How can God in heaven relate to us here on earth? That is the question Lucado asks in his book ‘In the Eye of the Storm’. Throughout the book, Max Lucado analyzes the only day of Jesus’ life that all four of the gospels recorded (other than the crucifixion)
During that stressful day, how did Jesus handle all that was coming at him? “In the Eye of the Storm” takes a day in the life of Christ when everything happens to Him, and reveals the attitudes Jesus had while going through the day. It asks us, “What did Jesus know that allowed him to do what he did?”
On this one day, everything happens to Jesus. It begins with Him finding out that his friend, coworker, and cousin, John the Baptist has been beheaded by Herod. Jesus decides to go and be alone, when his disciples return from their assignments. His sorrow turns to exuberance as they relate their triumphs. Then Jesus is surrounded by a mass of humanity, possibly as many as 20,000 people, who follow him and interrupt his plans.
That’s what the first section of this book emphasizes. God has been through stressful times, just as you have! (Hebrews 4:15) God sees us with Father’s eyes. He sees our problems, yet also our value. This is part of the answer to the question asked at the beginning. What did Jesus know that allowed him to do what he did? He knew the value of people. These people asking for healing became a source of joy, rather than stress.
Max Lucado also covers the fact that Jesus felt the pain of the people there. He was so touched by their needs that he forgot his own. This is important: some solitude is good, but some service gives us perspective. If Jesus had isolated himself all of his life he would not have felt the pains of the people there asking for help.
And Jesus had another secret: when giving the loaves and fishes to the people, he gave thanks for them. This wasn’t a ritual Jesus always did but a moment of contact and encouragement from the Father. Later, Jesus didn’t minister to the crowd, which was important, but instead left to go be with the Father, which was a vital part of him.
What Lucado means by pointing out these two instances is that Jesus maintained contact with the Father throughout this day and the Father was encouraging him.
The second part of this book is called ‘Storms of Doubt’. Mr. Lucado gives the analogy of a window through which you can see God, until a pebble breaks the window. After He feeds the 5000, he sends the disciples off in a boat with a storm brewing, and all they see is his back going up the mountain. Then the storm breaks, and the disciples are fighting for their lives. They ask, “Does Jesus really care about us? Why did he send us off when he saw this storm coming?” Why doesn’t he come for them? (And us?)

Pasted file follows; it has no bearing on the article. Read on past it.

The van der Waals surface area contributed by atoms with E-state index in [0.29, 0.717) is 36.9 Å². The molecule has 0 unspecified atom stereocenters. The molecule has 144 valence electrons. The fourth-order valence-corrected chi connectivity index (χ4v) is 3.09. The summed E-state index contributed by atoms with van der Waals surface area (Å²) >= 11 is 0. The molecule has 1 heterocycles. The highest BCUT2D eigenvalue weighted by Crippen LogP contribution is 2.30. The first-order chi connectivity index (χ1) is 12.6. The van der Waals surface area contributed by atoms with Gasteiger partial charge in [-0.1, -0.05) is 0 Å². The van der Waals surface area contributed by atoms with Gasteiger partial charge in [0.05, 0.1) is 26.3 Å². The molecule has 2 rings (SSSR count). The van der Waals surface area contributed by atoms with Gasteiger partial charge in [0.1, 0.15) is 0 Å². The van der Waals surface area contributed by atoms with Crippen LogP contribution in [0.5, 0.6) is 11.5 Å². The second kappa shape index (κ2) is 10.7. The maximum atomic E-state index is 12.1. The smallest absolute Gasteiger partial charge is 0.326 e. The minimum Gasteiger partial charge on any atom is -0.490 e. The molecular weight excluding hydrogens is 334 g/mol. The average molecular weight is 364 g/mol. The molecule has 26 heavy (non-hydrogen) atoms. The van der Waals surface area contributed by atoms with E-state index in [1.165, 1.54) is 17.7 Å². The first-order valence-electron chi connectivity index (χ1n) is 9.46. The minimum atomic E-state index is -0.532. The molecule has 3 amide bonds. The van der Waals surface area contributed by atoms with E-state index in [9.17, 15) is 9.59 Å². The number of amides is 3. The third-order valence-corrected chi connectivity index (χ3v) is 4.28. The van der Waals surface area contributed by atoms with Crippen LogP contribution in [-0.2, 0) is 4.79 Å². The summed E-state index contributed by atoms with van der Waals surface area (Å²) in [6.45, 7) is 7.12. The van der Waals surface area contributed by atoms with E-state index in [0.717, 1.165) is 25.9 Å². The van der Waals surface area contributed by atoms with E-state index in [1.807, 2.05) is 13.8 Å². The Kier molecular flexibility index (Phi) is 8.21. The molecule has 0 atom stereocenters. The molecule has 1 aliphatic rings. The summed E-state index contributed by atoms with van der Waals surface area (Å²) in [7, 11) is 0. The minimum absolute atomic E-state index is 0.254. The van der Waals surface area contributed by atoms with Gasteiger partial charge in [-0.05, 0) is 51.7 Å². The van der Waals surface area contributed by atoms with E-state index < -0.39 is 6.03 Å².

Mr. Lucado leaves us with the message, “Keep going. Yesterday’s challenges are worth today’s trials.” Jesus was leaving the disciples with the same message James gives, “Consider it pure joy, my brothers, whenever you face trials of many kinds, for you know that the testing of your faith develops perseverance.”
But what about doubt storms? Lucado tells us to pray for the impossible, as Jesus did. But be patient. Using various stories, Max Lucado gives us a picture of how Jesus was helping his disciples to grow while they doubted him. At the beginning of the day they had returned from their assignments, yet couldn’t even help him multiply the loaves and fishes. Jesus, by leaving them in the storm, was helping them to trust in Him. Peter then, in his desperation, walks out on the water to his Master, trusting in him to support him.
The third part of this book is called the Sting of Failure. What about guilt? What does God do when I fail? We come to Christ in the moments of our greatest need. Salvation is God’s sudden calming presence during the stormy seas of our lives. Do we try to do it on our own, or do we cry to the Lord to aid us? Peter failed. He began to sink. But instead of trying to convince his peers he merely wanted a swim, he cried out to Jesus, “Master, save me!”
In the third part Lucado wrote a passage that I really liked, and is really crucial to this last part,
“Worship is when you’re aware that you’ve been given is far greater than what you can give.”
This book has been hard to review. It’s written in a very informal manner, and it’s hard to summarize the many stories the author uses to get his point across. They all connect to one another, so to try to tell one in the book you must go ahead and read the entire book.
Published on 24 January, 2010. Last updated on